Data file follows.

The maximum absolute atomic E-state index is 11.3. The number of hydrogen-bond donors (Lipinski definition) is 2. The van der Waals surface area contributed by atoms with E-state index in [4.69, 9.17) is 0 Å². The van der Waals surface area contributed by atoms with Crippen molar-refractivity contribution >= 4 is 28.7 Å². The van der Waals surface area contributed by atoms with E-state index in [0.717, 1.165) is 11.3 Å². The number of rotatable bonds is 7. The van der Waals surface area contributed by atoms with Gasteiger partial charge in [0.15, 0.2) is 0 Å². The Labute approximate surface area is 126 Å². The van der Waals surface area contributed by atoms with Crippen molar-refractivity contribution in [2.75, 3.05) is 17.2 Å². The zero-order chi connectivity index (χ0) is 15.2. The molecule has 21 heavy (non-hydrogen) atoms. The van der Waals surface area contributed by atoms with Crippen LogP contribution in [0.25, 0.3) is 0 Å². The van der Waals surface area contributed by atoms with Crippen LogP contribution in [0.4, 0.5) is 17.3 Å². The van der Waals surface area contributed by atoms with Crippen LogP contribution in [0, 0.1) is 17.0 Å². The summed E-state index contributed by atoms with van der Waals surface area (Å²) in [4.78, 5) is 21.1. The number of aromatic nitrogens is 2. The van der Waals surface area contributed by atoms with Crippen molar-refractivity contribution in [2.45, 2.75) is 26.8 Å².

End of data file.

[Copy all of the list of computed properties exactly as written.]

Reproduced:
The maximum absolute atomic E-state index is 11.3. The number of hydrogen-bond donors (Lipinski definition) is 2. The van der Waals surface area contributed by atoms with E-state index in [4.69, 9.17) is 0 Å². The van der Waals surface area contributed by atoms with Crippen molar-refractivity contribution >= 4 is 28.7 Å². The van der Waals surface area contributed by atoms with E-state index in [0.717, 1.165) is 11.3 Å². The number of rotatable bonds is 7. The van der Waals surface area contributed by atoms with Gasteiger partial charge in [0.15, 0.2) is 0 Å². The Labute approximate surface area is 126 Å². The van der Waals surface area contributed by atoms with Crippen molar-refractivity contribution in [2.75, 3.05) is 17.2 Å². The zero-order chi connectivity index (χ0) is 15.2. The molecule has 21 heavy (non-hydrogen) atoms. The van der Waals surface area contributed by atoms with Crippen LogP contribution in [0.25, 0.3) is 0 Å². The van der Waals surface area contributed by atoms with Crippen LogP contribution in [0.4, 0.5) is 17.3 Å². The van der Waals surface area contributed by atoms with Crippen LogP contribution in [0, 0.1) is 17.0 Å². The summed E-state index contributed by atoms with van der Waals surface area (Å²) in [4.78, 5) is 21.1. The number of aromatic nitrogens is 2. The van der Waals surface area contributed by atoms with Crippen molar-refractivity contribution in [2.45, 2.75) is 26.8 Å².